Azure SQL Database with DirectQuery
Learn how you can connect directly to Azure SQL Database and create reports that use live data. You can keep your data at the source and not in Power BI.
With DirectQuery, queries are sent back to your Azure SQL Database as you explore the data in the report view. This experience is suggested for users who are familiar with the databases and entities they connect to.
This description assumes that Azure SQL database is not behind a VNET or has private link endpoint enabled.
- Specify the fully qualified server name when connecting (see below for more details).
- Ensure firewall rules for the database are configured to"Allow access to Azure services.
- Every action such as selecting a column or adding a filter will send a query back to the database.
- Tiles are refreshed every hour (refresh doesn't need to be scheduled). You can adjust how often to refresh in the Advanced settings when you connect.
- Schema changes aren't picked up automatically.
- Changing the data source connection string alias from
xxxx.domain.comindicates to the Power BI service that it's an on-premises datasource and always requires a gateway connection to be established.
These restrictions and notes may change as we continue to improve the experiences. The steps to connect are detailed below.
We have been improving our connectivity to Azure SQL Database. For the best experience to connect to your Azure SQL Database data source, use Power BI Desktop. Once you've built your model and report, you can publish it to the Power BI service. The direct connector for Azure SQL Database in the Power BI service is now deprecated.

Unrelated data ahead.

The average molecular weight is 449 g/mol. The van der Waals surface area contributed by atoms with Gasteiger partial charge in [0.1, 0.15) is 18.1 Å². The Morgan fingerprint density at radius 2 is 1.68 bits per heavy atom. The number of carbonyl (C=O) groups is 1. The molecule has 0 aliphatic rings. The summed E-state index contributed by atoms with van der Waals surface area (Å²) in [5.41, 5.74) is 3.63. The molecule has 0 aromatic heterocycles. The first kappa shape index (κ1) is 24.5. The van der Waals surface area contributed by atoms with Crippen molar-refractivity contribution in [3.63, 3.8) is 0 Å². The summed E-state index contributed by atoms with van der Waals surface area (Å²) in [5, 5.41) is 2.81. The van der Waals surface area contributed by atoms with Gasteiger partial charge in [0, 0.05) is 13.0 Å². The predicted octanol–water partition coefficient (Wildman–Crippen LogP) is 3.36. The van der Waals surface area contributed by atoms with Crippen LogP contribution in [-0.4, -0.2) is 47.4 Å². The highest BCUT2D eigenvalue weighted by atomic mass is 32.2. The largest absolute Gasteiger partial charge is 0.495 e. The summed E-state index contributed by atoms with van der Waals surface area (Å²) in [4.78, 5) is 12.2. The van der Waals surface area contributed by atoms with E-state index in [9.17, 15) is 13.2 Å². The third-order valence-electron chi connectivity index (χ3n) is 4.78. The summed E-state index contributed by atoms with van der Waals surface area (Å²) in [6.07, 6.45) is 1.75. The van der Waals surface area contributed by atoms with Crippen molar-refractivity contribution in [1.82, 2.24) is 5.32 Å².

Power BI Desktop and DirectQuery
To connect to Azure SQL Database using DirectQuery, you must use Power BI Desktop. This approach provides more flexibility and capabilities. Reports created using Power BI Desktop can then be published to the Power BI service. To learn more about how to connect to Azure SQL Database in Power BI Desktop, see Use DirectQuery in Power BI Desktop.
Find parameter values
You can find your fully qualified server name and database name in the Azure portal.
After you publish an Azure SQL DirectQuery semantic model to the service, you can enable single sign-on (SSO) using Microsoft Entra ID OAuth2 for your end users.
To enable SSO, go to settings for the semantic model, open the Data Sources tab, and check the SSO box.
When the SSO option is enabled and your users access reports built atop the data source, Power BI sends their authenticated Microsoft Entra credentials in the queries to the Azure SQL database or data warehouse. This option enables Power BI to respect the security settings that are configured at the data source level.
The SSO option takes affect across all semantic models that use this data source. It does not affect the authentication method used for import scenarios.
For SSO to work properly, the semantic model must be on the same tenant as the Azure SQL resource.
More questions? Try the Power BI community